Photo of a person standing in front of one of the screens of the Study Gallery, the frame holds paintings by artist Edvard Munch

The Study Gallery Photo: Dustin Montazer/Moderna Museet

The Study Gallery


The collection

In the Study Gallery, you can request screens filled with works of art from the Moderna Museet collection. Our museum hosts will help you choose a screen and then you can watch it move along the ceiling and descend to the floor. The host can answer your questions about the art on the screens.

At present, you can choose between more than twenty screens with some of our most popular works, and some that are less well-known. The screens are arranged according to themes, such as “A Picasso Painting is Born”, “Colonial World Views” and “Painting Life”.

Maybe you have a special interest in Edvard Munch? Then choose the screen “Passion and Anxiety” to see six of his works.

The Study Gallery also offers selected art books and catalogues linked to Moderna Museet’s exhibitions and works in the collection, and many books from the private library of Moderna Museet’s former director Pontus Hultén. Take a seat and browse through a publication or two, and learn more about an artist or subject.

A painting of a woman sitting nsked on the side of her bed. The room is bright yellow.
Edvard Munch, Pike paa sengkant, 1916 Photo: Prallan Allsten/Moderna Museet
Painting by Helene Schjerfbeck.
Helene Schjerfbeck, Self-portrait with Palette, 1937 Photo: Albin Dahlström/Moderna Museet

created according to the ideas of Pontus Hultén

The Study Gallery was created according to the ideas of Pontus Hultén, the director of Moderna Museet in 1960 to 1973. He used to discuss with the internationally-acclaimed architect Renzo Piano (born 1937), about what a future dream museum could look like – a museum where the art could be retrieved at the push of a button.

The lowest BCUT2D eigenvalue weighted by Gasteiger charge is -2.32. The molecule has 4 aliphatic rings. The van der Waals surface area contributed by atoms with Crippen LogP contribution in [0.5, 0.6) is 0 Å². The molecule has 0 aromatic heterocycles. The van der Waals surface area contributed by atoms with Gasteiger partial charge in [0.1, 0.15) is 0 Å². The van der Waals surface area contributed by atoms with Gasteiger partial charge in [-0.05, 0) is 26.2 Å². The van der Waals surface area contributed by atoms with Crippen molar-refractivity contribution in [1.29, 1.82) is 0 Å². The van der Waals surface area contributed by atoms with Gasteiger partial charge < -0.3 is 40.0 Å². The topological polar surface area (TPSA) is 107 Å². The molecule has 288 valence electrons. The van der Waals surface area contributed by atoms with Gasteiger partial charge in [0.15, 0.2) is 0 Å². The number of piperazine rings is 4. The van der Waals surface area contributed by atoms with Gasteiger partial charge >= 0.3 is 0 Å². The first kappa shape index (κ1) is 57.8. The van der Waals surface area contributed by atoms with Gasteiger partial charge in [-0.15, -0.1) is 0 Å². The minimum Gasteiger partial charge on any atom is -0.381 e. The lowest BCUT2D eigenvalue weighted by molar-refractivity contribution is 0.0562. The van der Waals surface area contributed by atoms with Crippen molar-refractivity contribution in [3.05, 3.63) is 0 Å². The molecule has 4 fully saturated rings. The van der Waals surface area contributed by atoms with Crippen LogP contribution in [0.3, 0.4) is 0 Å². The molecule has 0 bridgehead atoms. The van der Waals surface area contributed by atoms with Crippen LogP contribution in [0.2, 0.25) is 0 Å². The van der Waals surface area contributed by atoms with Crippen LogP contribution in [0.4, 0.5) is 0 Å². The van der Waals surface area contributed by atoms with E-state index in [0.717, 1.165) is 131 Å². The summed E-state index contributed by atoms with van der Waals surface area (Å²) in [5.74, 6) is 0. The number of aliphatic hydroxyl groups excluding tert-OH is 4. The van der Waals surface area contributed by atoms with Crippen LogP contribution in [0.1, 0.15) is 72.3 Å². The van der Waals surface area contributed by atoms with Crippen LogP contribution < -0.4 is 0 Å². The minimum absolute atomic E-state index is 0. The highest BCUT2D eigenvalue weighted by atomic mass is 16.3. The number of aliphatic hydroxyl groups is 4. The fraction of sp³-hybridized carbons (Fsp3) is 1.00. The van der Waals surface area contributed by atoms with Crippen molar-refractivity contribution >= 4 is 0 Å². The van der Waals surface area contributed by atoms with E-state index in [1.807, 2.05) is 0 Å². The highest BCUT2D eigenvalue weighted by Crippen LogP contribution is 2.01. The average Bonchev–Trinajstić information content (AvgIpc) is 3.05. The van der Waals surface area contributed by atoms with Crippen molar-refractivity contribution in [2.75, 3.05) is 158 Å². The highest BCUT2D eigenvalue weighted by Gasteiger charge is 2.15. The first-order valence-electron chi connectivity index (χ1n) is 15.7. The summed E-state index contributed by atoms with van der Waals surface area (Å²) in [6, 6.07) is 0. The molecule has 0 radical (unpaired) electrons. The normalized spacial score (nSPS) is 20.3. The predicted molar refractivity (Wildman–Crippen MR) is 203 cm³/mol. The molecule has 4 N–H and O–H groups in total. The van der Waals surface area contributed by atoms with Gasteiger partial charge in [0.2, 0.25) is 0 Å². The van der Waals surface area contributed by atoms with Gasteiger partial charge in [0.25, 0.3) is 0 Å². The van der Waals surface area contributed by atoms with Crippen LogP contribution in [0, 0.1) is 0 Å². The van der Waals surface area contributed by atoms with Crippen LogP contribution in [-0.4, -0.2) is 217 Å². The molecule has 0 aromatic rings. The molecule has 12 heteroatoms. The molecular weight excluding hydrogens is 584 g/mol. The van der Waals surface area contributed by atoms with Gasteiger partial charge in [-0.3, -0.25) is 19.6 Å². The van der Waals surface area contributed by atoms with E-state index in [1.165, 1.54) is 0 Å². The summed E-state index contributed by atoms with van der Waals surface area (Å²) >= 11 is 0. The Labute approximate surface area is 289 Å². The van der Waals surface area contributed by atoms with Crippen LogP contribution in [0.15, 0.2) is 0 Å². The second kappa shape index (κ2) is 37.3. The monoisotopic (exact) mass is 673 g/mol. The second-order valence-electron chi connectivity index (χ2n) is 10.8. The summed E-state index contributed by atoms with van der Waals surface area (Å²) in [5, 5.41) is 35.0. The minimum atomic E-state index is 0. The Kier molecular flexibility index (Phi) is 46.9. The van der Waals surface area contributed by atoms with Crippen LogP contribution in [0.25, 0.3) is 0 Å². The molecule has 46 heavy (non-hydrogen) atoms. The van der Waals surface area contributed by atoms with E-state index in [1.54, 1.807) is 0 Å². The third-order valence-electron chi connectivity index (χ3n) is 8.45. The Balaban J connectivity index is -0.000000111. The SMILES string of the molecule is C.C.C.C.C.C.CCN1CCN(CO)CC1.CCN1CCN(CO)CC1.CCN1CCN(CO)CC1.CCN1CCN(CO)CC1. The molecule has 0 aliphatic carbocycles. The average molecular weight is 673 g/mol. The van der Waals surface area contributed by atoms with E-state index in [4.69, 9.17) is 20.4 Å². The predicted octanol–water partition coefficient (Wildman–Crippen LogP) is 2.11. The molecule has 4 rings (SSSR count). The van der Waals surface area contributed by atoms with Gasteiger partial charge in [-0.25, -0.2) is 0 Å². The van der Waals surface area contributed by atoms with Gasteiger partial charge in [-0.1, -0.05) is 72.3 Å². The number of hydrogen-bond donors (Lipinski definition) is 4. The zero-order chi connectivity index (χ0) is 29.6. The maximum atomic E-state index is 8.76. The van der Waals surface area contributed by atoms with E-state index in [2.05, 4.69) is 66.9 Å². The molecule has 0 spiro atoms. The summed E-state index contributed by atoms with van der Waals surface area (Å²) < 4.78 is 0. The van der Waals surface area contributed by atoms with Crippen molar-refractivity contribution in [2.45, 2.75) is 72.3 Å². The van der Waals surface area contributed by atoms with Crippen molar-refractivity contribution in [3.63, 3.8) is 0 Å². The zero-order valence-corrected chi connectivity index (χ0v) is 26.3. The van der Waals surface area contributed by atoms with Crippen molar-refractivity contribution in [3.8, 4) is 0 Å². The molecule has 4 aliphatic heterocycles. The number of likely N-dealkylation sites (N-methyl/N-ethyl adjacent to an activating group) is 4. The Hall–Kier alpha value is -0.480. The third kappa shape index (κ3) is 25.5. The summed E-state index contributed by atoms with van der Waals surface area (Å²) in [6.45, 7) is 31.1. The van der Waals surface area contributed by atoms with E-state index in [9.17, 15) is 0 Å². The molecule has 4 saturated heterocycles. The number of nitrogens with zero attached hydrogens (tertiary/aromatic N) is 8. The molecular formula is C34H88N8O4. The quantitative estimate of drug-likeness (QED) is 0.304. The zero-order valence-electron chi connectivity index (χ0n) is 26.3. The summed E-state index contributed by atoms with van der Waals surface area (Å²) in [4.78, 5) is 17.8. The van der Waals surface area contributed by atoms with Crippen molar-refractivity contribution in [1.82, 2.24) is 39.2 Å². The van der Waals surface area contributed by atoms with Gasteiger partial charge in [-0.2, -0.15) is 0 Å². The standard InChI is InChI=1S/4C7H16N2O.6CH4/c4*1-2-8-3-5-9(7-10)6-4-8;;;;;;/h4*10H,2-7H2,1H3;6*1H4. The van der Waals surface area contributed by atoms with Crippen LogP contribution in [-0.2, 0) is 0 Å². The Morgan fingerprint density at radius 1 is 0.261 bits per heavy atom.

In this way, the Study Gallery is a prototype for a future museum where visitors select, and art customise their museum experience.

The Museum as a meeting place for all arts

Pontus Hultén was instrumental in making the Museum a meeting place for all arts, including film, sound and performance.

One of his most famous exhibitions was Movement in Art (1961), featuring works by Marcel Duchamp, Jean Tinguely, Alexander Calder and Robert Rauschenberg. Some of the works were added to the Moderna Museet collection. These artists, who became close friends of Hultén, are also represented in his donation, along with works by Niki de Saint Phalle, Jasper Johns and Sam Francis and others.

Moderna Museet received Pontus Hultén’s art collection in 2005

Pontus Hultén donated his collection, his library and his private archive to Moderna Museet in 2005. Together with the architect Renzo Piano whom Hultén met during his time as director of Centre Pompidou in Paris (1974-1981), the Study Gallery was created, with funding from the Friends of Moderna Museet.